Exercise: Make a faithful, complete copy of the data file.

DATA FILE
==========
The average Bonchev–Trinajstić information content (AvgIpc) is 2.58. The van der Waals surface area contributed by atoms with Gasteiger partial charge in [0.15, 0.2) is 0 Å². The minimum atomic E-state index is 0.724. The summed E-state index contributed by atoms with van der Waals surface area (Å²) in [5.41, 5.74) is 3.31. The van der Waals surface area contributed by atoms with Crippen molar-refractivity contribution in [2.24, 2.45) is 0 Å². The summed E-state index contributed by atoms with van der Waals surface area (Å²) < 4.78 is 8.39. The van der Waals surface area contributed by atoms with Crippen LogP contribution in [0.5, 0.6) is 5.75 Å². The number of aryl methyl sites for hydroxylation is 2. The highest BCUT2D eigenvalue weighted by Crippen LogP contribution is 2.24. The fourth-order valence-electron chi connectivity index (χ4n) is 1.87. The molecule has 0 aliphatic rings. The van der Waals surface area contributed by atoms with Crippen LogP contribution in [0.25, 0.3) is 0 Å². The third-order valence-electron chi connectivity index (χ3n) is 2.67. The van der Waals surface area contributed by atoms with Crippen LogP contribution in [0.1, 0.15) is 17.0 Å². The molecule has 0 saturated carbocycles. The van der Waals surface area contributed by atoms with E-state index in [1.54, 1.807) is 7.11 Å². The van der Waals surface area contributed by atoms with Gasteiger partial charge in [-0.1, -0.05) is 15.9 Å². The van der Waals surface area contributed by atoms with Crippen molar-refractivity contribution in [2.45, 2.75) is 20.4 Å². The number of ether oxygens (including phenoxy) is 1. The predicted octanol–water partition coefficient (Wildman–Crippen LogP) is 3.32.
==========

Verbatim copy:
The average Bonchev–Trinajstić information content (AvgIpc) is 2.58. The van der Waals surface area contributed by atoms with Gasteiger partial charge in [0.15, 0.2) is 0 Å². The minimum atomic E-state index is 0.724. The summed E-state index contributed by atoms with van der Waals surface area (Å²) in [5.41, 5.74) is 3.31. The van der Waals surface area contributed by atoms with Crippen molar-refractivity contribution in [2.24, 2.45) is 0 Å². The summed E-state index contributed by atoms with van der Waals surface area (Å²) < 4.78 is 8.39. The van der Waals surface area contributed by atoms with Crippen LogP contribution in [0.5, 0.6) is 5.75 Å². The number of aryl methyl sites for hydroxylation is 2. The highest BCUT2D eigenvalue weighted by Crippen LogP contribution is 2.24. The fourth-order valence-electron chi connectivity index (χ4n) is 1.87. The molecule has 0 aliphatic rings. The van der Waals surface area contributed by atoms with Crippen LogP contribution in [0.25, 0.3) is 0 Å². The third-order valence-electron chi connectivity index (χ3n) is 2.67. The van der Waals surface area contributed by atoms with Crippen LogP contribution in [0.1, 0.15) is 17.0 Å². The molecule has 0 saturated carbocycles. The van der Waals surface area contributed by atoms with E-state index in [1.54, 1.807) is 7.11 Å². The van der Waals surface area contributed by atoms with Gasteiger partial charge in [-0.1, -0.05) is 15.9 Å². The van der Waals surface area contributed by atoms with Crippen molar-refractivity contribution in [2.45, 2.75) is 20.4 Å². The number of ether oxygens (including phenoxy) is 1. The predicted octanol–water partition coefficient (Wildman–Crippen LogP) is 3.32.